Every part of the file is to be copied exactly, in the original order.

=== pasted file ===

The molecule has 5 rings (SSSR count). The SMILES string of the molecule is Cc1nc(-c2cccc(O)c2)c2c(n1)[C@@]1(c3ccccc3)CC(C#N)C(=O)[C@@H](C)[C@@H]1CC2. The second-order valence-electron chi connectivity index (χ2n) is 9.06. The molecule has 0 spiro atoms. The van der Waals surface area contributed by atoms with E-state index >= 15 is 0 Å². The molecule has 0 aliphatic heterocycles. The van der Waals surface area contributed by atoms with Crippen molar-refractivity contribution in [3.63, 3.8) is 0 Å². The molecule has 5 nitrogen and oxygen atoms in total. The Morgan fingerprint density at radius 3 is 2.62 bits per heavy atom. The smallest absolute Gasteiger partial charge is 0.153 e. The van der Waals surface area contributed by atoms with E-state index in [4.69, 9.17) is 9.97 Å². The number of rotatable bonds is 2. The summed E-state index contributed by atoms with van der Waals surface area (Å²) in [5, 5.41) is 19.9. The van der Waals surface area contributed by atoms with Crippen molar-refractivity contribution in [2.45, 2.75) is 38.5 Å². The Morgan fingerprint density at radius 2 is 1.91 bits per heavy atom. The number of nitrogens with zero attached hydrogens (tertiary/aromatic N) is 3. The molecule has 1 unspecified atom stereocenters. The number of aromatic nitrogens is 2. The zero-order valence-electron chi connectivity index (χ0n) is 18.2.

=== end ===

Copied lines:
The molecule has 5 rings (SSSR count). The SMILES string of the molecule is Cc1nc(-c2cccc(O)c2)c2c(n1)[C@@]1(c3ccccc3)CC(C#N)C(=O)[C@@H](C)[C@@H]1CC2. The second-order valence-electron chi connectivity index (χ2n) is 9.06. The molecule has 0 spiro atoms. The van der Waals surface area contributed by atoms with E-state index >= 15 is 0 Å². The molecule has 0 aliphatic heterocycles. The van der Waals surface area contributed by atoms with Crippen molar-refractivity contribution in [3.63, 3.8) is 0 Å². The molecule has 5 nitrogen and oxygen atoms in total. The Morgan fingerprint density at radius 3 is 2.62 bits per heavy atom. The smallest absolute Gasteiger partial charge is 0.153 e. The van der Waals surface area contributed by atoms with E-state index in [4.69, 9.17) is 9.97 Å². The number of rotatable bonds is 2. The summed E-state index contributed by atoms with van der Waals surface area (Å²) in [5, 5.41) is 19.9. The van der Waals surface area contributed by atoms with Crippen molar-refractivity contribution in [2.45, 2.75) is 38.5 Å². The Morgan fingerprint density at radius 2 is 1.91 bits per heavy atom. The number of nitrogens with zero attached hydrogens (tertiary/aromatic N) is 3. The molecule has 1 unspecified atom stereocenters. The number of aromatic nitrogens is 2. The zero-order valence-electron chi connectivity index (χ0n) is 18.2.